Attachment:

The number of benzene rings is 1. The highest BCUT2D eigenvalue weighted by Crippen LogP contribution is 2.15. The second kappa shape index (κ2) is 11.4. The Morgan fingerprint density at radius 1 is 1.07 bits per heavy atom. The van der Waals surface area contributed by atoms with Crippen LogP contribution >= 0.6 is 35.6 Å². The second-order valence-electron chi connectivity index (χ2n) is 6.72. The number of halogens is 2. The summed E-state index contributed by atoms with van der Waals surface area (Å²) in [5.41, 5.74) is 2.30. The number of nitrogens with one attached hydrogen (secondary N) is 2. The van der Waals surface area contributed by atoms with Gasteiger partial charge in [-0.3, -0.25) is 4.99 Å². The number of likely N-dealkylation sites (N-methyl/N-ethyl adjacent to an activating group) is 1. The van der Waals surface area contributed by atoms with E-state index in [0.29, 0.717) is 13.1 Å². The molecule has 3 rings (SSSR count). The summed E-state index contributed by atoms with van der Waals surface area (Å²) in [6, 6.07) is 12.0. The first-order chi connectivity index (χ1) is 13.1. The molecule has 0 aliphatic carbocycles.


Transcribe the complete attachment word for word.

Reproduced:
The number of benzene rings is 1. The highest BCUT2D eigenvalue weighted by Crippen LogP contribution is 2.15. The second kappa shape index (κ2) is 11.4. The Morgan fingerprint density at radius 1 is 1.07 bits per heavy atom. The van der Waals surface area contributed by atoms with Crippen LogP contribution >= 0.6 is 35.6 Å². The second-order valence-electron chi connectivity index (χ2n) is 6.72. The number of halogens is 2. The summed E-state index contributed by atoms with van der Waals surface area (Å²) in [5.41, 5.74) is 2.30. The number of nitrogens with one attached hydrogen (secondary N) is 2. The van der Waals surface area contributed by atoms with Gasteiger partial charge in [-0.3, -0.25) is 4.99 Å². The number of likely N-dealkylation sites (N-methyl/N-ethyl adjacent to an activating group) is 1. The van der Waals surface area contributed by atoms with E-state index in [0.29, 0.717) is 13.1 Å². The molecule has 3 rings (SSSR count). The summed E-state index contributed by atoms with van der Waals surface area (Å²) in [6, 6.07) is 12.0. The first-order chi connectivity index (χ1) is 13.1. The molecule has 0 aliphatic carbocycles.